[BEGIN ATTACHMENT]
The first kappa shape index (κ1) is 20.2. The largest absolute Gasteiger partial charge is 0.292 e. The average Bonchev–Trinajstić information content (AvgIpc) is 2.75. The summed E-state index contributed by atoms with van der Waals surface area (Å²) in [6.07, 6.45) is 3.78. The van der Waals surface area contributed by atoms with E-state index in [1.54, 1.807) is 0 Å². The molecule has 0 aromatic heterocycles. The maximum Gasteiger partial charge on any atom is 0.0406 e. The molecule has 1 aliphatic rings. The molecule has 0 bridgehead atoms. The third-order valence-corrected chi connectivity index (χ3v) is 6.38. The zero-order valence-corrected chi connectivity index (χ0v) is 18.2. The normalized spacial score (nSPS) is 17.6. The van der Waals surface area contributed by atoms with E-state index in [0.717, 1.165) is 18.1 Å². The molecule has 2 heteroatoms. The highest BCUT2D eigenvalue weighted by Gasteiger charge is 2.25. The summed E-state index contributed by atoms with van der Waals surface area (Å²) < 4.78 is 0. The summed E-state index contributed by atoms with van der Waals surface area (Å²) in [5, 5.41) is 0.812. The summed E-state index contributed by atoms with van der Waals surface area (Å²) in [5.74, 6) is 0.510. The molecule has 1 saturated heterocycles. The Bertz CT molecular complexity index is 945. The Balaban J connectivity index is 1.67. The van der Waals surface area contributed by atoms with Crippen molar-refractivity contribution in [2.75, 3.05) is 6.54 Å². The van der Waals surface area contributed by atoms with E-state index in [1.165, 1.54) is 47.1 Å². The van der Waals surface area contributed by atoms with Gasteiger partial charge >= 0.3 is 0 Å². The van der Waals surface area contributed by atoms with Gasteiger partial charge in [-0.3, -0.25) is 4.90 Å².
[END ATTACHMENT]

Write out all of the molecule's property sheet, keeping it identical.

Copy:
The first kappa shape index (κ1) is 20.2. The largest absolute Gasteiger partial charge is 0.292 e. The average Bonchev–Trinajstić information content (AvgIpc) is 2.75. The summed E-state index contributed by atoms with van der Waals surface area (Å²) in [6.07, 6.45) is 3.78. The van der Waals surface area contributed by atoms with E-state index in [1.54, 1.807) is 0 Å². The molecule has 0 aromatic heterocycles. The maximum Gasteiger partial charge on any atom is 0.0406 e. The molecule has 1 aliphatic rings. The molecule has 0 bridgehead atoms. The third-order valence-corrected chi connectivity index (χ3v) is 6.38. The zero-order valence-corrected chi connectivity index (χ0v) is 18.2. The normalized spacial score (nSPS) is 17.6. The van der Waals surface area contributed by atoms with E-state index in [0.717, 1.165) is 18.1 Å². The molecule has 2 heteroatoms. The highest BCUT2D eigenvalue weighted by Gasteiger charge is 2.25. The summed E-state index contributed by atoms with van der Waals surface area (Å²) < 4.78 is 0. The summed E-state index contributed by atoms with van der Waals surface area (Å²) in [5, 5.41) is 0.812. The summed E-state index contributed by atoms with van der Waals surface area (Å²) in [5.74, 6) is 0.510. The molecule has 1 saturated heterocycles. The Bertz CT molecular complexity index is 945. The Balaban J connectivity index is 1.67. The van der Waals surface area contributed by atoms with Crippen molar-refractivity contribution in [2.75, 3.05) is 6.54 Å². The van der Waals surface area contributed by atoms with E-state index in [1.165, 1.54) is 47.1 Å². The van der Waals surface area contributed by atoms with Gasteiger partial charge >= 0.3 is 0 Å². The van der Waals surface area contributed by atoms with Gasteiger partial charge in [-0.3, -0.25) is 4.90 Å².